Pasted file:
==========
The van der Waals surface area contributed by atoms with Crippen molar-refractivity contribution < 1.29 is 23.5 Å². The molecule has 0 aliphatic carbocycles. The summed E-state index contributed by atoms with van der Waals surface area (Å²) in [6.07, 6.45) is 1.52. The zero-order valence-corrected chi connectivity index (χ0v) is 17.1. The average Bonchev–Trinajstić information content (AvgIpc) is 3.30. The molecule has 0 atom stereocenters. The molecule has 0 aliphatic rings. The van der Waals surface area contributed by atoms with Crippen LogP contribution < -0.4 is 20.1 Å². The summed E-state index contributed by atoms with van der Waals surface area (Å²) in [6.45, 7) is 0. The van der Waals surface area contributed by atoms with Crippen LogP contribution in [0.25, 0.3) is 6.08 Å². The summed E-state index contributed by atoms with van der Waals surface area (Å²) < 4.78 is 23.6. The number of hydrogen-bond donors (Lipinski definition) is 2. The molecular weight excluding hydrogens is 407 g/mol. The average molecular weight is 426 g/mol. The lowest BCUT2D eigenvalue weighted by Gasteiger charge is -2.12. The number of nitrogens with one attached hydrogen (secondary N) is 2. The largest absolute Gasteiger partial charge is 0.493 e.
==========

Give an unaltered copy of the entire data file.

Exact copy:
The van der Waals surface area contributed by atoms with Crippen molar-refractivity contribution < 1.29 is 23.5 Å². The molecule has 0 aliphatic carbocycles. The summed E-state index contributed by atoms with van der Waals surface area (Å²) in [6.07, 6.45) is 1.52. The zero-order valence-corrected chi connectivity index (χ0v) is 17.1. The average Bonchev–Trinajstić information content (AvgIpc) is 3.30. The molecule has 0 atom stereocenters. The molecule has 0 aliphatic rings. The van der Waals surface area contributed by atoms with Crippen LogP contribution < -0.4 is 20.1 Å². The summed E-state index contributed by atoms with van der Waals surface area (Å²) in [6.45, 7) is 0. The van der Waals surface area contributed by atoms with Crippen LogP contribution in [0.25, 0.3) is 6.08 Å². The summed E-state index contributed by atoms with van der Waals surface area (Å²) < 4.78 is 23.6. The number of hydrogen-bond donors (Lipinski definition) is 2. The molecular weight excluding hydrogens is 407 g/mol. The average molecular weight is 426 g/mol. The lowest BCUT2D eigenvalue weighted by Gasteiger charge is -2.12. The number of nitrogens with one attached hydrogen (secondary N) is 2. The largest absolute Gasteiger partial charge is 0.493 e.